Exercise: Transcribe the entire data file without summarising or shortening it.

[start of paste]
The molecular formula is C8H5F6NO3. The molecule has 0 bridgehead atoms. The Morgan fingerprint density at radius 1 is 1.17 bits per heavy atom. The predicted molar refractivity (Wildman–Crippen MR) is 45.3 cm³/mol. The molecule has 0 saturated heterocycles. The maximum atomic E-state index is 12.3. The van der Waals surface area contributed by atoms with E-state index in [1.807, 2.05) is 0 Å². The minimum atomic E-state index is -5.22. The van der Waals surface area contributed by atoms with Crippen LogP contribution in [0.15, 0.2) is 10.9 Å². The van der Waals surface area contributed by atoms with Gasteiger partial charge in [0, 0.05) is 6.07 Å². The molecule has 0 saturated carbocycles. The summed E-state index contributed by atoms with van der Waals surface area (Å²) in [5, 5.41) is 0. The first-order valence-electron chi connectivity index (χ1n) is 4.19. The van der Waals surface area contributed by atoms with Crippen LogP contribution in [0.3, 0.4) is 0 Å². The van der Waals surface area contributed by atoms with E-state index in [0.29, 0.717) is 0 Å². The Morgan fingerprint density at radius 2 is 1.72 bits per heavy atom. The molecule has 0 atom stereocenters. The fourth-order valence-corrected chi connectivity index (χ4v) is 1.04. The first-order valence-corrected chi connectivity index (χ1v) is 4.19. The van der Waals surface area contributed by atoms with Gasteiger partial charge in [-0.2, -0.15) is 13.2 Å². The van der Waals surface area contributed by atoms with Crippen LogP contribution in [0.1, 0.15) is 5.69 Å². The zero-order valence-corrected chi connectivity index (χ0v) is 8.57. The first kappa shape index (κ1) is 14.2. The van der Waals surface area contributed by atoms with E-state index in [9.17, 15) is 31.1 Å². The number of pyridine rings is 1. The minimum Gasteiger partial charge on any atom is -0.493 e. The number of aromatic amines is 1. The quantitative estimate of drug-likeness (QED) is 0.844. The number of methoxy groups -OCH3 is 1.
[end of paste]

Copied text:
The molecular formula is C8H5F6NO3. The molecule has 0 bridgehead atoms. The Morgan fingerprint density at radius 1 is 1.17 bits per heavy atom. The predicted molar refractivity (Wildman–Crippen MR) is 45.3 cm³/mol. The molecule has 0 saturated heterocycles. The maximum atomic E-state index is 12.3. The van der Waals surface area contributed by atoms with E-state index in [1.807, 2.05) is 0 Å². The minimum atomic E-state index is -5.22. The van der Waals surface area contributed by atoms with Crippen LogP contribution in [0.15, 0.2) is 10.9 Å². The van der Waals surface area contributed by atoms with Gasteiger partial charge in [0, 0.05) is 6.07 Å². The molecule has 0 saturated carbocycles. The summed E-state index contributed by atoms with van der Waals surface area (Å²) in [5, 5.41) is 0. The first-order valence-electron chi connectivity index (χ1n) is 4.19. The van der Waals surface area contributed by atoms with Crippen LogP contribution in [0.3, 0.4) is 0 Å². The van der Waals surface area contributed by atoms with E-state index in [0.29, 0.717) is 0 Å². The Morgan fingerprint density at radius 2 is 1.72 bits per heavy atom. The molecule has 0 atom stereocenters. The fourth-order valence-corrected chi connectivity index (χ4v) is 1.04. The first-order valence-corrected chi connectivity index (χ1v) is 4.19. The van der Waals surface area contributed by atoms with Gasteiger partial charge in [-0.2, -0.15) is 13.2 Å². The van der Waals surface area contributed by atoms with Crippen LogP contribution in [0.1, 0.15) is 5.69 Å². The zero-order valence-corrected chi connectivity index (χ0v) is 8.57. The first kappa shape index (κ1) is 14.2. The van der Waals surface area contributed by atoms with E-state index in [9.17, 15) is 31.1 Å². The number of pyridine rings is 1. The minimum Gasteiger partial charge on any atom is -0.493 e. The number of aromatic amines is 1. The quantitative estimate of drug-likeness (QED) is 0.844. The number of methoxy groups -OCH3 is 1.